Notes and Editorial Reviews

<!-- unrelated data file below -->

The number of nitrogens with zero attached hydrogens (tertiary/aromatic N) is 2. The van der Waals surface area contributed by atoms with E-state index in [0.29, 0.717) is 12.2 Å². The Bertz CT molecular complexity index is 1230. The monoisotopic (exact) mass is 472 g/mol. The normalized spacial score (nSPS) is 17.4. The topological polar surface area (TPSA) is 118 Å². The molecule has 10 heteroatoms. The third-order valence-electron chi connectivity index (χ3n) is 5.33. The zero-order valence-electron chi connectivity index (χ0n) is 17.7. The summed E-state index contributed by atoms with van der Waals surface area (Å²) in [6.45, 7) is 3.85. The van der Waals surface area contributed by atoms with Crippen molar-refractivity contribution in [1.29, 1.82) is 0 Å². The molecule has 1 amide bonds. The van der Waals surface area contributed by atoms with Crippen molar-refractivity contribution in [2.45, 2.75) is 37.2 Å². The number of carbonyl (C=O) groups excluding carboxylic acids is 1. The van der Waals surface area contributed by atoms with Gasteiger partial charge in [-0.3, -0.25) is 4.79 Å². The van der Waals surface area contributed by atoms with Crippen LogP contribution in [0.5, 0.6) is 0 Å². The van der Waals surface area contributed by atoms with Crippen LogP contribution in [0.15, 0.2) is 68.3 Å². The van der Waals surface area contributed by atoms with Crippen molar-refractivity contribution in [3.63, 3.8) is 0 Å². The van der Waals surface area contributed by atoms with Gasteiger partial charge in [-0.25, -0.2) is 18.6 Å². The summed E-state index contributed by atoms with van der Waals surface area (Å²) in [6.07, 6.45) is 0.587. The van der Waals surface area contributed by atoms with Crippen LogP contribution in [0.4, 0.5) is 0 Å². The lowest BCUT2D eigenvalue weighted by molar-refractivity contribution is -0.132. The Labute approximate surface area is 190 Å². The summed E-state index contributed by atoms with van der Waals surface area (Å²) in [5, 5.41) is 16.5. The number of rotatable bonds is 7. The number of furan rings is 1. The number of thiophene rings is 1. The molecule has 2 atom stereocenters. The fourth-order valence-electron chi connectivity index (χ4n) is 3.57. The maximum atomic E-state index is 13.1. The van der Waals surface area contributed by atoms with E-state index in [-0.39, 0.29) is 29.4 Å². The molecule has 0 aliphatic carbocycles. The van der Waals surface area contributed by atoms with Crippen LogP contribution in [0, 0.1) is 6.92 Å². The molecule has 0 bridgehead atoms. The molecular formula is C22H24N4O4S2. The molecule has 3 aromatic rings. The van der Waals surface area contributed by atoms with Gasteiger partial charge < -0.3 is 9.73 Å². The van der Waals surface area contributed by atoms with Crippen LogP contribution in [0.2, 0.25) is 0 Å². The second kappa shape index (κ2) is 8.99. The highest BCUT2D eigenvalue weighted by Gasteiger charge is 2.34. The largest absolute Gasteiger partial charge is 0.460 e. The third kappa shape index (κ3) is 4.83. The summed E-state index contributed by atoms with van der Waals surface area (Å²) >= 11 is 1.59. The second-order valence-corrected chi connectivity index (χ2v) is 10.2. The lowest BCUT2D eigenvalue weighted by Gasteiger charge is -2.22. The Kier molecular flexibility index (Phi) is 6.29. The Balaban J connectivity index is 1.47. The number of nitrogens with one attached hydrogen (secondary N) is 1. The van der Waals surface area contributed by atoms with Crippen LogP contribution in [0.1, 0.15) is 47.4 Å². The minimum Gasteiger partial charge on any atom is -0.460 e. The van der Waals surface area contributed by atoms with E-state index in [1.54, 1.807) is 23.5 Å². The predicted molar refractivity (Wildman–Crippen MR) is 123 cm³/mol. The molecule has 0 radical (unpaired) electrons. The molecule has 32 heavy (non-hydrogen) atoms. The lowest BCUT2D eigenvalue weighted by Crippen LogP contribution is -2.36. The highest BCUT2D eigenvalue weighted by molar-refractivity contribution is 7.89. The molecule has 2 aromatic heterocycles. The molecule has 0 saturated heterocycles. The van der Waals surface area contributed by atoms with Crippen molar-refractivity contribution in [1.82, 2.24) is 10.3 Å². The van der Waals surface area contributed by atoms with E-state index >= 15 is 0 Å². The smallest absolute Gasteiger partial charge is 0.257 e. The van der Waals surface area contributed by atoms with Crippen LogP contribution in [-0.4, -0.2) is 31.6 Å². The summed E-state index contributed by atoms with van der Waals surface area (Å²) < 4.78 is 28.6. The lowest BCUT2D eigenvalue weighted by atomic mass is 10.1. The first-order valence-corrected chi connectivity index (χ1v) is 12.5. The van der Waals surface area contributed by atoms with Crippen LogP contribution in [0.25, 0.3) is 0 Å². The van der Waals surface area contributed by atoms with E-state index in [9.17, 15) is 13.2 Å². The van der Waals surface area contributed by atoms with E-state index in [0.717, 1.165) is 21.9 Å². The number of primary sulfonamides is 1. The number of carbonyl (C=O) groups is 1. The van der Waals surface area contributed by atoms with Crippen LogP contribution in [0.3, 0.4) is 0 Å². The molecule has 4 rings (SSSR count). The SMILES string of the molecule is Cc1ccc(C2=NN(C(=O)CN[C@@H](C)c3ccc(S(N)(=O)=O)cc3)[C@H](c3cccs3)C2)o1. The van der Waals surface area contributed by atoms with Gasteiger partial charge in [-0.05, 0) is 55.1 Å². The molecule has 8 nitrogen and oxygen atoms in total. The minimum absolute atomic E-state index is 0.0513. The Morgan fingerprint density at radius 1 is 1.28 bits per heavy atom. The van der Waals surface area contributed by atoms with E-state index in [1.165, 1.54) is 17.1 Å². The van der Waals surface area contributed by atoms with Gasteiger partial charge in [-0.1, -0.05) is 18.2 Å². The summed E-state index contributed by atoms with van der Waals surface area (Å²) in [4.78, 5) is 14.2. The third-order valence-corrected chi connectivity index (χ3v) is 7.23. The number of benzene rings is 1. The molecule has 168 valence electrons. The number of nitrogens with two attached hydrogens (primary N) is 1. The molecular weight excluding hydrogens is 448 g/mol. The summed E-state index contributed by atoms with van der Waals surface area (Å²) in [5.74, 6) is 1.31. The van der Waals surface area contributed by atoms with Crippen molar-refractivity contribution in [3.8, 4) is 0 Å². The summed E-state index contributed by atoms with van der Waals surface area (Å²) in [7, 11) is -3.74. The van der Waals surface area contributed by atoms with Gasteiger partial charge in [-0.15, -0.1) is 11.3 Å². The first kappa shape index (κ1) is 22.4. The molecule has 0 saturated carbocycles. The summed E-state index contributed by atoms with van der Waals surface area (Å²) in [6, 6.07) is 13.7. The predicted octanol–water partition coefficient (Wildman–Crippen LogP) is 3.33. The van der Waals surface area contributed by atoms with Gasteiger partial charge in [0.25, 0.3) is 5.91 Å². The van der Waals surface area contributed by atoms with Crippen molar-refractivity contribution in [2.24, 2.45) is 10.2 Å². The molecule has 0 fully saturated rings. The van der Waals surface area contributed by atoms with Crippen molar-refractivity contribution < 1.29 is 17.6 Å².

The present recording of Christoph Graupner’s Passion Cycle of 1741 concludes on Vol. 4 with the highly expressive cantata for Laetare Sunday GWV 1123-41. Laetare Sunday (“Joy” or “Refreshment” Sunday), the fourth Lenten Sunday, actually assumes a certain special positive status with its central focus on God’s action, which alone can rid human beings of their failings. However, Johann Conrad Lichtenberg, the author of the text, had a different view: here the dominant theme is the inequity of the rulers and judges who pronounce on Jesus while he bears everything with patience. In the end the verdict concerns the collective guilt of humankind, for which there initially seems to be no remedy. Here two things stand out: the decision in favor of two duets (instead of two arias) and the instrumentation of the cantata as a whole. The blend of instrumental color renders audible what is a direct musical realization of the textual content. The selection of chorales from Graupner’s oeuvre between 1713 and 1751 illustrates the extraordinary variety of his compositional production, and the constantly changing coloration brought about by the nuanced instrumentation conveys this to the listener with special clarity. “The Baroque boom – here it in fact has brought new gems to light” (klassik-heute.com of Vol. 3).